Back in July, I featured a pretty unique tractor rescued from a bone yard in Sioux City and turned into a hearse! It began life as a Thieman tractor, and Harold Boquist, a tractor collector from Nebraska, turned it into a hearse. (You can read about that tractor here.)
When I talked to Harold about the Thieman, I remembered him telling me that he also had another oddball tractor that he would sell later this year. It is an Empire 88, and he said that it is likely the most customized one on the planet.
This week, that tractor showed up on Tractor Zoom, and I knew I had to write about it. This truly is one of the nicest Empires on the planet, and it’s definitely the most unique!
The Cliff Notes version of Empire Tractors and their history…
I’ve written about Empires before. They were fairly run-of-the-mill light duty farm tractors built in the mid-late 40s. Empire built the frames in-house, and used surplus Jeep motors and drivelines to make ’em go. Upon completion, they sold them back to the US government under the Marshall Plan. The US government sent these little 40-horse tractors all over the place to help with WWII reconstruction!
Ultimately, their downfall came when the Argentinian government suddenly declared them unfit for farming. Oddly enough, Time magazine printed a story right about the same time that claimed that the tractors were junk as well. Within months, the company was bankrupt. The remainder of the tractors sold here in North America for about $700 apiece.
I’m not one to put on the tinfoil hat very often, but the timing sure seems suspect on this deal. I sort of feel like maybe somebody who was pretty well-connected had beef with Frank Cohen (the guy who started the company) and organized this.
But that’s not really what this story is about. This story is about what Harold did to this tractor when he restored it…and why.
Making an Empire fit for a King and a Queen
Harold and his wife Wilma are in the tractor hobby together. Always have been. They’ve really enjoyed putting their unique collection of tractors on display over the years. From the Nebraska State Fair to tractor rides all over the midwest, they’ve had a blast making new friends and using their tractors!
With this one, though, the restoration was a little different. Wilma needs a scooter to get around comfortably. On a tractor ride, space is at a premium, so Harold found a unique solution to let let both of them ride along, and carry the scooter too! “If I ride, she rides,” Harold told me on the phone today!
The Empire 88 never came with a cab, so Harold solved that problem first. He was at a sale in Iowa when he stumbled upon this cab in the photo below. It was rough, but it was exactly what he wanted.
The cab was built by Tokheim Tank & Pump Co. out of Fort Wayne, IN. Their main business was gas pumps and tanks and such. However, they did also make a line of all-steel cabs for a few tractors like the Farmall H, M, and Cockshutt 40.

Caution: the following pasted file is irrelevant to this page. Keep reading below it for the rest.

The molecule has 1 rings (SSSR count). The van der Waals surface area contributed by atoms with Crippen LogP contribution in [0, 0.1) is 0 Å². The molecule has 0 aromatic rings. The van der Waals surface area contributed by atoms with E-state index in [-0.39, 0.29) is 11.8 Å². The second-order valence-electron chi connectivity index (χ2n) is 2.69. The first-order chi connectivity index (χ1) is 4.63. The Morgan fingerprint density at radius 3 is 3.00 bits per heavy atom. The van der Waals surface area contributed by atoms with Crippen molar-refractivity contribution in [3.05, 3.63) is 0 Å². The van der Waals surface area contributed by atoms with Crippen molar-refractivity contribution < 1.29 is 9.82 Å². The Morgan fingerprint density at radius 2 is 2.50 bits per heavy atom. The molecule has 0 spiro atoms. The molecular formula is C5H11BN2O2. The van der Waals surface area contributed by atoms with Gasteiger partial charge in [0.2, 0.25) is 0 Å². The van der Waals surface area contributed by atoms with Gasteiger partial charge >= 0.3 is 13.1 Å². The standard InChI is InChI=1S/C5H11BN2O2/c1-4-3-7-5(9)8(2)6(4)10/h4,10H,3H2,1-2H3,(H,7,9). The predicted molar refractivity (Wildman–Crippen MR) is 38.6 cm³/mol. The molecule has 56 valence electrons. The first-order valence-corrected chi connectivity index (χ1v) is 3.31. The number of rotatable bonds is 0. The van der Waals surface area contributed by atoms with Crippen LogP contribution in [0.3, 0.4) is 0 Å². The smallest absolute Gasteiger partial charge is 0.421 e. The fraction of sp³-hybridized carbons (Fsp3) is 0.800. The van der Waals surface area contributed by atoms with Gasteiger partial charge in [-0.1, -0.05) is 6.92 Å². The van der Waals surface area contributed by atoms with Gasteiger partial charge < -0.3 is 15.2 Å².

He took it home and then made it wider and taller (kind of the opposite of chopping & channeling a hot rod). When finished, he adapted it to fit on the platform of the Empire – which he had also made wider and longer. “If it was going to work, it needed to seat both of us,” he told me, “so I made it wide enough to put the two of us up there comfortably!”
A place to park a scooter!
The next challenge was to give the Empire 88 a trunk (or a flatbed, I guess), and a ramp so that Wilma could access the cab. The ramp setup unfolds by a winch. Once unfolded, Harold uses a second winch to pull the scooter up onto the platform. The winches both tie in to the tractor’s electrical system. All in all, it’s pretty slick!
When Harold finished the fabricating, the tractor was treated to a snazzy paint job (which to my eye looks a lot like Massey red and gold, but I’m not positive of it). It’s been their parade and tractor-ride tractor ever since!
What’s it worth?
Honestly, I have no idea. We’ve seen a couple of Empires come through Tractor Zoom over the past few years, but none of them have had this level of restoration or customization. There weren’t a lot of these tractors sold here in North America after the company went bankrupt in the late 40s, so they are somewhat rare. Of all of them (about 1300), this one is surely the nicest one left. That said, it is customized, and that tends to depreciate the value of rare tractors a little bit. Still, Harold did a terrific job with the workmanship, and it does serve a purpose. It’ll take a special buyer, but I wouldn’t be surprised if it brings $3-4000.
At the end of the day, Harold built this Empire 88 because he loves his wife, and because the idea of doing a tractor ride without Wilma just didn’t sound like much fun. What resulted is a very well-built, very unique tractor that solves a challenge faced by more tractor folks than we probably realize. I’ll just about guarantee that somewhere, one of you reading this column has already thought of a husband and wife who this tractor would be PERFECT for – and I really hope you’ll share this article with them!
The antique tractor hobby is lots of fun, and very family-oriented. Still, due to the nature of the design, it’s not for everybody. People who love tractors but aren’t able to climb up on to them for one reason or another are sort of stuck between a rock and a hard place. This little Empire 88 would fix that challenge for somebody!
Bidding opens: Thursday, September 2, 2021 at 5PM Central
Bidding closes: Thursday, September 9, 2021 at 11:29AM Central
Location: Saint Paul, NE (about 45 minutes or so north of Grand Island)
Auctioneer: Sweeney Auction & Realty